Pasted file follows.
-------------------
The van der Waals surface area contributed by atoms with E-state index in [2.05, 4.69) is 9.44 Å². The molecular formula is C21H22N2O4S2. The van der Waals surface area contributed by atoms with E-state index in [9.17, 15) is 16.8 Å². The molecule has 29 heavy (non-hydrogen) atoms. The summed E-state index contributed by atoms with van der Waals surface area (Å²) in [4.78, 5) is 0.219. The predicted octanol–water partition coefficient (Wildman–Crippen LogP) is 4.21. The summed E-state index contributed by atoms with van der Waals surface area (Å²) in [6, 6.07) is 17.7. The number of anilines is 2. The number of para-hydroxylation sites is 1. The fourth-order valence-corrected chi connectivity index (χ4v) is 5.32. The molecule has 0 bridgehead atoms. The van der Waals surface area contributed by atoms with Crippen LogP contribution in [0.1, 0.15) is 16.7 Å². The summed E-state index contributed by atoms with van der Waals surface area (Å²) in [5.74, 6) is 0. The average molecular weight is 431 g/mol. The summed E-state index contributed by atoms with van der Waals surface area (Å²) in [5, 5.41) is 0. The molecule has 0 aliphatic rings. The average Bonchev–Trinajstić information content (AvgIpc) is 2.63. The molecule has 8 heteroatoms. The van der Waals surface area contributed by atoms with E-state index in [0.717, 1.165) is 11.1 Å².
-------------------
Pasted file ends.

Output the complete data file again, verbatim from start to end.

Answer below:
The van der Waals surface area contributed by atoms with E-state index in [2.05, 4.69) is 9.44 Å². The molecular formula is C21H22N2O4S2. The van der Waals surface area contributed by atoms with E-state index in [9.17, 15) is 16.8 Å². The molecule has 29 heavy (non-hydrogen) atoms. The summed E-state index contributed by atoms with van der Waals surface area (Å²) in [4.78, 5) is 0.219. The predicted octanol–water partition coefficient (Wildman–Crippen LogP) is 4.21. The summed E-state index contributed by atoms with van der Waals surface area (Å²) in [6, 6.07) is 17.7. The number of anilines is 2. The number of para-hydroxylation sites is 1. The fourth-order valence-corrected chi connectivity index (χ4v) is 5.32. The molecule has 0 bridgehead atoms. The van der Waals surface area contributed by atoms with Crippen LogP contribution in [0.1, 0.15) is 16.7 Å². The summed E-state index contributed by atoms with van der Waals surface area (Å²) in [5.74, 6) is 0. The average molecular weight is 431 g/mol. The summed E-state index contributed by atoms with van der Waals surface area (Å²) in [5, 5.41) is 0. The molecule has 0 aliphatic rings. The average Bonchev–Trinajstić information content (AvgIpc) is 2.63. The molecule has 8 heteroatoms. The van der Waals surface area contributed by atoms with E-state index in [0.717, 1.165) is 11.1 Å².